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Responsible Marketing

Lumpy mail. Love it or hate it?

By July 19, 2011July 23rd, 20204 Comments

You’ve received them before—an unsolicited package that has something in that you just have to open. Because of it’s lumpy nature, this form of direct marketing is called “lumpy mail.” Sometimes there’s something interesting but usually it’s just trash and trinkets. Still, it grabbed your attention and you opened the package, right?

Response rates for lumpy mail are often significantly better than those for other forms of direct mail, offsetting additional costs.

But what’s the perception of the recipient? Here’s recent Outsource Marketing intern Jillian Raney‘s take:

Yesterday was a learning experience for me at the office. I was introduced to “lumpy mail.” Gathering the mail, I discovered a white “lumpy” package addressed to us. Exciting right?! Unfortunately, I learned that not only was there nothing exciting about what was actually in the package, it was an incredibly irresponsible way to do direct marketing.

What I took away from this was the waste from the packaging, only to send us a cheap pen that butchered our brand. Perhaps if they gave us an option to opt out, and maybe used recycled materials, we would have been more excited to see this particular piece of mail. I consider “lumpy mail” irresponsible marketing.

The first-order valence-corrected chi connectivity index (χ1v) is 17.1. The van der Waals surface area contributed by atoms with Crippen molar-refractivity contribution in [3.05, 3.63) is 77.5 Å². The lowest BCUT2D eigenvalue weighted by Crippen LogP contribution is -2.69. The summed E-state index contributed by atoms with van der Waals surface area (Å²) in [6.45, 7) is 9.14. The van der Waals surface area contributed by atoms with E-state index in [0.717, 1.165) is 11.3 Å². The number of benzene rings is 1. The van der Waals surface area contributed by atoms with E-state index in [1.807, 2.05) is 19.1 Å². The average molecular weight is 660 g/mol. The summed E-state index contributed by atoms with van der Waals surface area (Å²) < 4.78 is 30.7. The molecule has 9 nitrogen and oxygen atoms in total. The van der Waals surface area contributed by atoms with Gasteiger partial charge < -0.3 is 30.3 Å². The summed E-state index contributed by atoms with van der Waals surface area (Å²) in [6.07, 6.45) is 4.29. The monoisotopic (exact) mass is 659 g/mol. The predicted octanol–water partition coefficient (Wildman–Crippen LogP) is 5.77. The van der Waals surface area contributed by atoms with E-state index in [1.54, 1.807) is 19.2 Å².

With its extra packaging and typical throwaway inserts, lumpy mail is clearly more wasteful.

So what do you think of direct mail that works better but wastes more? Do you love it or hate it?

Comment below to weigh in.


Join the discussion 4 Comments

  • Eric Anderson says:

    I choose not to judge.

  • Yafang says:

    It’s marketers’ job to grab people’s attention, and it’s not hard to do something silly eye-catching stuff, but how would you maintain the effect and make something valuable for your customers? otherwise it would only make bad impression of your product/ service..

  • marketsmith says:

    It depends on the market, doesn’t it- obviously something like that won’t win the business of an eco-conscious consumer, but depending on what’s inside it could catch the eye of the right recipient.  However, clever campaigns are usually more effective than bombarding consumers with mail either way- check out this great e-mail one from Urban Outfitters:

  • Ian Brodie says:

    In this case, the problem wasn’t that the mail was lumpy, it’s that it disappointed – it was a cheap pen. The best lumpy mail gives the recipient something that delights them, that they want to keep (so it’s a constant reminder of the person who sent it).


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